Rookie Review: Kiko Alonso

Buffalo linebacker Kiko Alonso has done a bit of everything for the Bills in his rookie season. Kevin Hoffman/USA TODAY Sports

The Buffalo Bills' front office has to be pleased with the early returns the Bills have received from their rookie class, particularly at the top of their 2013 draft.

QB EJ Manuel -- the 16th overall selection in the first round -- has been far from perfect and has dealt with some durability issues, but has shown flashes along with the maturity and leadership qualities to give the organization plenty of hope it has found its quarterback for the future.

Ultimately, how Manuel pans out will carry the most weight with the perception of their 2013 draft class. That said, through the first month of the season it appears the Bills have nailed their two second-round selections: WR Robert Woods (41st overall) and MLB Kiko Alonso (46th overall). Woods wasn’t the most physically gifted receiver, but he was the most NFL ready of the class and has shown it by producing early with his polished routes and ability to quickly pick up concepts.

Alonso has been the more impressive of the two, though. He has started all five games and is a three-down player who makes the calls on defense. Alonso has played with an extremely high motor and has quickly developed into one of the defense's biggest playmakers. He was all over the field in a 12-tackle performance Thursday against Cleveland and currently leads all rookies with 44 tackles. Alonso also is tied for the league lead in interceptions with four and has also added four defended passes, a forced fumble, a fumble recovery and a sack. At this point, he has to be the early front-runner for NFL Defensive Rookie of the Year.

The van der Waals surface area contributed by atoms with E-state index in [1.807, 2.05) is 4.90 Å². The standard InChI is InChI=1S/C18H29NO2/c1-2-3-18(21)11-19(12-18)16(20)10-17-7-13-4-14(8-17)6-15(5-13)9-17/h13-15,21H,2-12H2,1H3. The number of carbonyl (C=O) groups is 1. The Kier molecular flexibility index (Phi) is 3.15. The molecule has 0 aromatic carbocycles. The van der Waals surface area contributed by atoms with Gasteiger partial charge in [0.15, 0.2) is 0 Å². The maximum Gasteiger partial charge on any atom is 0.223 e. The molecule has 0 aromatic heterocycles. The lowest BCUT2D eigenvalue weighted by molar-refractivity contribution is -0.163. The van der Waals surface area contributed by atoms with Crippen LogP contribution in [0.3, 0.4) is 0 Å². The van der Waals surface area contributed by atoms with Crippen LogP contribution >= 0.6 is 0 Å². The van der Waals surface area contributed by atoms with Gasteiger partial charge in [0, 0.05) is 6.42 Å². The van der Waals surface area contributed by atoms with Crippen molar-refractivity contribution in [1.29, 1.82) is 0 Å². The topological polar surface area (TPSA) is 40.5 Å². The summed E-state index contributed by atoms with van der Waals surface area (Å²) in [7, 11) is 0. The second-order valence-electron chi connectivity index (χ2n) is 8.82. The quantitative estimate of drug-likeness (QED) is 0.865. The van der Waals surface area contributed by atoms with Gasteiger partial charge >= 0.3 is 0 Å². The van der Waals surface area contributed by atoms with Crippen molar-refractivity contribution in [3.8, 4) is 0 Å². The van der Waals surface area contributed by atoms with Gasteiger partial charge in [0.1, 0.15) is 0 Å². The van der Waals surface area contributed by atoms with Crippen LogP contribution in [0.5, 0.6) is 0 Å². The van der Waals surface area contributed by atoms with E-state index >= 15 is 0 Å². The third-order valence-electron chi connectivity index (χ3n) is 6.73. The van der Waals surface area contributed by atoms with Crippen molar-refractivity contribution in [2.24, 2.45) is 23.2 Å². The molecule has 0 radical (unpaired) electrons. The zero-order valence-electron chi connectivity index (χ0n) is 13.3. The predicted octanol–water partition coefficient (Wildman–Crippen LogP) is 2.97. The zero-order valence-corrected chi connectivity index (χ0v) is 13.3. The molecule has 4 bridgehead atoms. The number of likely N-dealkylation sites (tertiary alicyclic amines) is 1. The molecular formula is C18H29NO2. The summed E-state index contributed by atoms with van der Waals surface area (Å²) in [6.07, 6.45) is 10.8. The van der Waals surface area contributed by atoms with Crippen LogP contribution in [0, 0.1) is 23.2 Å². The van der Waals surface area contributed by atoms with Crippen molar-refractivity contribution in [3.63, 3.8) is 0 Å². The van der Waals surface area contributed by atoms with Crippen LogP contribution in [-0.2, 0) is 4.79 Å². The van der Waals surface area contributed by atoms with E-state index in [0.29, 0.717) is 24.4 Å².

The 6-foot-3, 240-pound linebacker received an early third-round grade coming out of Oregon last year. Character concerns played a big factor into his grade. Alonso had multiple alcohol-related arrests during his time in Eugene, which brought up questions as to how he would handle his responsibilities off the field with more money in his pocket than he has ever had.

Strictly off tape, Alonso would have received a second-round grade. Similar to what he has shown early in his pro career, Alonso was extremely active and constantly seen around the ball. One of Alonso’s better qualities was his overall range. He was a sideline-to-sideline run defender and covered a lot of ground in underneath zone coverage. Alonso also flashed the ability to hold up in man coverage and displayed above-average playmaking instincts in this area, which has translated well during the first month of his career in coverage.

No question Alonso’s instincts, effort and intensity have allowed him to be highly productive through the first five games. However, he still has a lot of room for improvement. In particular, he must learn to harness his energy and play more within the confines of the Bills' defensive scheme. Alonso must show more discipline with his run fits and learn to give ground and use his hands better when taking on blocks.

Overall, though, it’s hard to criticize Alonso’s play and production on the field to start the year. General manager Doug Whaley and his staff deserve some credit as well for their handling of the draft early on. Manuel was the quarterback they clearly targeted and they did a nice job of swapping the No. 8 overall pick with St. Louis, which was at No. 16 while picking up the extra second-round pick that allowed them to land Alonso.

Assuming Alonso remains healthy and continues to keep his nose clean off the field, it appears the Bills have found a defensive leader for many years to come.